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Erdogan’s dictator defense

Turkey’s Prime Minister Recep Tayyip Erdogan, responding to critics who label him a “dictator,” can improve his image by giving up practices that generate criticism.

Turkey's main opposition leader and his spokespersons accuse Prime Minister Recep Tayyip Erdogan of becoming dictatorial. Erdogan sees this as an unfair accusation and keeps saying he is not a dictator. In his defense he provides examples of what could happen to his critics if he were really a dictator.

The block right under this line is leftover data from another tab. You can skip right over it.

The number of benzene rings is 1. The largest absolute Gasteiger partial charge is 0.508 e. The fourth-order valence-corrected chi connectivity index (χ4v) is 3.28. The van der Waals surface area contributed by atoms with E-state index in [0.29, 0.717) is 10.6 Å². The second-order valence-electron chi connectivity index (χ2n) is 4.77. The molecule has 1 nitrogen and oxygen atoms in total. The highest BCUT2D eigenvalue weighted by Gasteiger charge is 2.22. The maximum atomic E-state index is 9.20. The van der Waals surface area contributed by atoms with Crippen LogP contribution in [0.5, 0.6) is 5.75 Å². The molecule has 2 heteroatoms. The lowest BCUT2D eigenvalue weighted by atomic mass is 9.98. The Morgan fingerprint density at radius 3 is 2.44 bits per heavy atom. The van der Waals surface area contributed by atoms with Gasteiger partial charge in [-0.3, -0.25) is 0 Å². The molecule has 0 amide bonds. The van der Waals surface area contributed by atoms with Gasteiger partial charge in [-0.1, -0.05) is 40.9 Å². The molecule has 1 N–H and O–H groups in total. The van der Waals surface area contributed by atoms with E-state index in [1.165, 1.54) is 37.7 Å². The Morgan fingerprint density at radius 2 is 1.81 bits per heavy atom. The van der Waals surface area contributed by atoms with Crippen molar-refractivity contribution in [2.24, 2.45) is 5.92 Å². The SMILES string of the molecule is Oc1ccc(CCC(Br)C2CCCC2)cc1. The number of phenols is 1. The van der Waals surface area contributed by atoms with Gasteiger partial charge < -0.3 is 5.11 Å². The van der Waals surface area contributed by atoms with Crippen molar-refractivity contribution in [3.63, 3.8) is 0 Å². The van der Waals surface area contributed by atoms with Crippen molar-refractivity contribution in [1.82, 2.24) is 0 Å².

The latest incident of this type was at the general assembly of the Union of Chambers and Exchanges (TOBB) in Ankara on May 22. Erdogan, while addressing the TOBB meeting with hundreds of generally conservative, small and medium Anatolian entrepreneurs in attendance, brought up the accusations of “dictatorship” and said, ”The TOBB chairman in his speech referred to calm and order. Look, there’s an opposition that calls the prime minister of this country a dictator. There are people who freely use this expression.”

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